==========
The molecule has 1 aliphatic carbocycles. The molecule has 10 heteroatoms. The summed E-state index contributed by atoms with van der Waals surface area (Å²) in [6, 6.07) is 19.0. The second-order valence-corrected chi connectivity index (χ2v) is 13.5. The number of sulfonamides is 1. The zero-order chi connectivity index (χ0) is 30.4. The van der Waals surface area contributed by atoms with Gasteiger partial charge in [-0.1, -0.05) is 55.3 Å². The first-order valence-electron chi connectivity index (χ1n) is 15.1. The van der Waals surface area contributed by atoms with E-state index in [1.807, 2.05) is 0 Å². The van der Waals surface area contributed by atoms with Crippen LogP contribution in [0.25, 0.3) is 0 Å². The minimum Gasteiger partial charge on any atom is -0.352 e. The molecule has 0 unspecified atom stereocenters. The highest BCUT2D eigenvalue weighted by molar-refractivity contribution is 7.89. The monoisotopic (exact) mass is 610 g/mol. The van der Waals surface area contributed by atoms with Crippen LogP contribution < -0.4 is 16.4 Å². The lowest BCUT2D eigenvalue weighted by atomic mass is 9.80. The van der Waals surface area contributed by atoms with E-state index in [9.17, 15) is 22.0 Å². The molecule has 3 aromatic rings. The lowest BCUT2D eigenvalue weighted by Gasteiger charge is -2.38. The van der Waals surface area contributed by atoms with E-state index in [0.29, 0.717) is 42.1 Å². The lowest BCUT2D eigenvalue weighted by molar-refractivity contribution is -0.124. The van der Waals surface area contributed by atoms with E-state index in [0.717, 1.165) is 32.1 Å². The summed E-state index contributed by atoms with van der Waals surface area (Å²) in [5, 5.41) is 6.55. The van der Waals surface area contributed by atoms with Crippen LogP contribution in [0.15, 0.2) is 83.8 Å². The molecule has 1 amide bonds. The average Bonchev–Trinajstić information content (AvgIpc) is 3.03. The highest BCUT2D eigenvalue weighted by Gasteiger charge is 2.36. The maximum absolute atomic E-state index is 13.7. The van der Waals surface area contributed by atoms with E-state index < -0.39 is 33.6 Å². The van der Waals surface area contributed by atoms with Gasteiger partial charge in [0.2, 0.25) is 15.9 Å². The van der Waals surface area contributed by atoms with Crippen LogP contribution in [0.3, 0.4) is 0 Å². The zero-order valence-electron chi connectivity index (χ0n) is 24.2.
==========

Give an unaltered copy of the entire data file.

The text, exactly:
The molecule has 1 aliphatic carbocycles. The molecule has 10 heteroatoms. The summed E-state index contributed by atoms with van der Waals surface area (Å²) in [6, 6.07) is 19.0. The second-order valence-corrected chi connectivity index (χ2v) is 13.5. The number of sulfonamides is 1. The zero-order chi connectivity index (χ0) is 30.4. The van der Waals surface area contributed by atoms with Gasteiger partial charge in [-0.1, -0.05) is 55.3 Å². The first-order valence-electron chi connectivity index (χ1n) is 15.1. The van der Waals surface area contributed by atoms with E-state index in [1.807, 2.05) is 0 Å². The van der Waals surface area contributed by atoms with Crippen LogP contribution in [0.25, 0.3) is 0 Å². The minimum Gasteiger partial charge on any atom is -0.352 e. The molecule has 0 unspecified atom stereocenters. The highest BCUT2D eigenvalue weighted by molar-refractivity contribution is 7.89. The monoisotopic (exact) mass is 610 g/mol. The van der Waals surface area contributed by atoms with Crippen LogP contribution < -0.4 is 16.4 Å². The lowest BCUT2D eigenvalue weighted by atomic mass is 9.80. The van der Waals surface area contributed by atoms with E-state index in [9.17, 15) is 22.0 Å². The molecule has 3 aromatic rings. The lowest BCUT2D eigenvalue weighted by Gasteiger charge is -2.38. The van der Waals surface area contributed by atoms with E-state index in [0.29, 0.717) is 42.1 Å². The lowest BCUT2D eigenvalue weighted by molar-refractivity contribution is -0.124. The van der Waals surface area contributed by atoms with E-state index in [0.717, 1.165) is 32.1 Å². The summed E-state index contributed by atoms with van der Waals surface area (Å²) in [5, 5.41) is 6.55. The van der Waals surface area contributed by atoms with Crippen LogP contribution in [0.15, 0.2) is 83.8 Å². The molecule has 1 amide bonds. The average Bonchev–Trinajstić information content (AvgIpc) is 3.03. The highest BCUT2D eigenvalue weighted by Gasteiger charge is 2.36. The maximum absolute atomic E-state index is 13.7. The van der Waals surface area contributed by atoms with E-state index < -0.39 is 33.6 Å². The van der Waals surface area contributed by atoms with Gasteiger partial charge in [0.2, 0.25) is 15.9 Å². The van der Waals surface area contributed by atoms with Crippen LogP contribution in [0.3, 0.4) is 0 Å². The zero-order valence-electron chi connectivity index (χ0n) is 24.2.